News | March 23, 2015

Liver MRI Superior to Biopsy for Measuring Total Body Iron Balance

Using MRI eliminates sampling errors in patients receiving ongoing blood transfusion therapy

John Wood, liver MRI, biopsy, blood transfusion therapy, CHLA

John Wood, M.D., Ph.D. Image courtesy of Children's Hospital Los Angeles.

March 23, 2015 — Investigators at The Saban Research Institute of Children's Hospital Los Angeles have demonstrated that magnetic resonance imaging (MRI) of the liver is more accurate than liver biopsy in determining total body iron balance in patients with disorders requiring blood transfusion therapy. This discovery follows the researchers earlier work in pioneering techniques to use MRI to noninvasively measure liver iron. Their study has been published online in Magnetic Resonance Imaging.

"Measuring total body iron using MRI is safer and less painful than biopsy," said John Wood, M.D., Ph.D., cardiologist and biomedical engineer at CHLA. "In this study we've demonstrated that it is also more accurate. MRI should be recognized as the new 'gold standard' for determining iron accumulation in the body." Wood is also a professor of pediatrics at the Keck School of Medicine of the University of Southern California.

Thalassemia and sickle cell disease are two inherited blood disorders characterized by too few healthy red blood cells with adequate hemoglobin. Treatment of these diseases typically requires a blood transfusion every three weeks. However, each transfusion introduces excess iron, which can result in organ damage and even death, making it essential to treat patients with medications called chelating agents to remove excess iron and to monitor total body iron balance. Prior to 2002, children with thalassemia and sickle cell disease required painful liver biopsies every one to two years to monitor iron levels. Liver biopsy can also cause dangerous bleeding and has high sampling variability.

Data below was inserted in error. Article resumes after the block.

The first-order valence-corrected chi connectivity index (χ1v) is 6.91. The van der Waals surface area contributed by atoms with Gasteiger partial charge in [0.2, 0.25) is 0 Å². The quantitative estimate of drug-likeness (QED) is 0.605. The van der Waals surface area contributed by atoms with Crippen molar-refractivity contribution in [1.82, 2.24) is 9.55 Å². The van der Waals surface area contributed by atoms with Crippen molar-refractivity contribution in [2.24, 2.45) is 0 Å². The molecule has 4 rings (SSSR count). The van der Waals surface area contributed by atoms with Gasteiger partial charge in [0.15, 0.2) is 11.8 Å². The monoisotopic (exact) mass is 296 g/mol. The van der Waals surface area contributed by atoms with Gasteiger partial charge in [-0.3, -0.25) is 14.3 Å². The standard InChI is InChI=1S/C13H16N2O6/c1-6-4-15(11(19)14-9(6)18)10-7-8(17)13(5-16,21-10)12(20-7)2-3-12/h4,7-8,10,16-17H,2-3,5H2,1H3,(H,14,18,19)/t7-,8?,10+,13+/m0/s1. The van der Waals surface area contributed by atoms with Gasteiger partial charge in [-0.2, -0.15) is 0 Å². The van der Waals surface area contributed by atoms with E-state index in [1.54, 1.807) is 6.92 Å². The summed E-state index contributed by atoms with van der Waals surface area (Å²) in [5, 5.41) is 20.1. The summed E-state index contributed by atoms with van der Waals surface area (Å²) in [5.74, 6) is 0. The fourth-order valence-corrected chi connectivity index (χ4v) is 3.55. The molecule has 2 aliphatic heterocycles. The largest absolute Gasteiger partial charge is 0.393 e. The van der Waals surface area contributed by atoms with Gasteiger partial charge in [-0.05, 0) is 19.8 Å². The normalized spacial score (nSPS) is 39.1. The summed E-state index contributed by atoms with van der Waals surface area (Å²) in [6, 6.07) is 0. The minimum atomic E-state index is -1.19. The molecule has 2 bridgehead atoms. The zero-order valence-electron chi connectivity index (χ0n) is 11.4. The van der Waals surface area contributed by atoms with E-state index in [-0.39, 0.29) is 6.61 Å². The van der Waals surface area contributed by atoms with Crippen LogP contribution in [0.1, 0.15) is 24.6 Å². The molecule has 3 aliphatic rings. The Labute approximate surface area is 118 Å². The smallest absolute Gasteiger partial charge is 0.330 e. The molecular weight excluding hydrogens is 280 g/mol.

In this study of 49 patients undergoing treatment with an experimental chelating agent, the investigators first closely monitored the amount of iron the patients were receiving by transfusion and the amount of chelating agent they consumed, providing insights into the expected changes in iron levels. MRI estimates of iron concentration were made from the whole liver, eliminating the analytical error and significant sampling variability involved with a biopsy. (Depending upon which part of the liver is sampled, liver biopsy has a reported sampling error of 9 to 44 percent.)

Liver iron was measured at the time of initial treatment in these 49 patients by MRI, and then after 3 months, 6 months, 12 months and 24 months of blood transfusion therapy. Using mathematical simulations, the investigators found that MRI liver iron measurements were more accurate, even when compared to the "best possible" liver biopsy. In practice, the accuracy of MRI compared to physical biopsy is likely even greater than estimated, according to Wood.

For more information: www.chla.org

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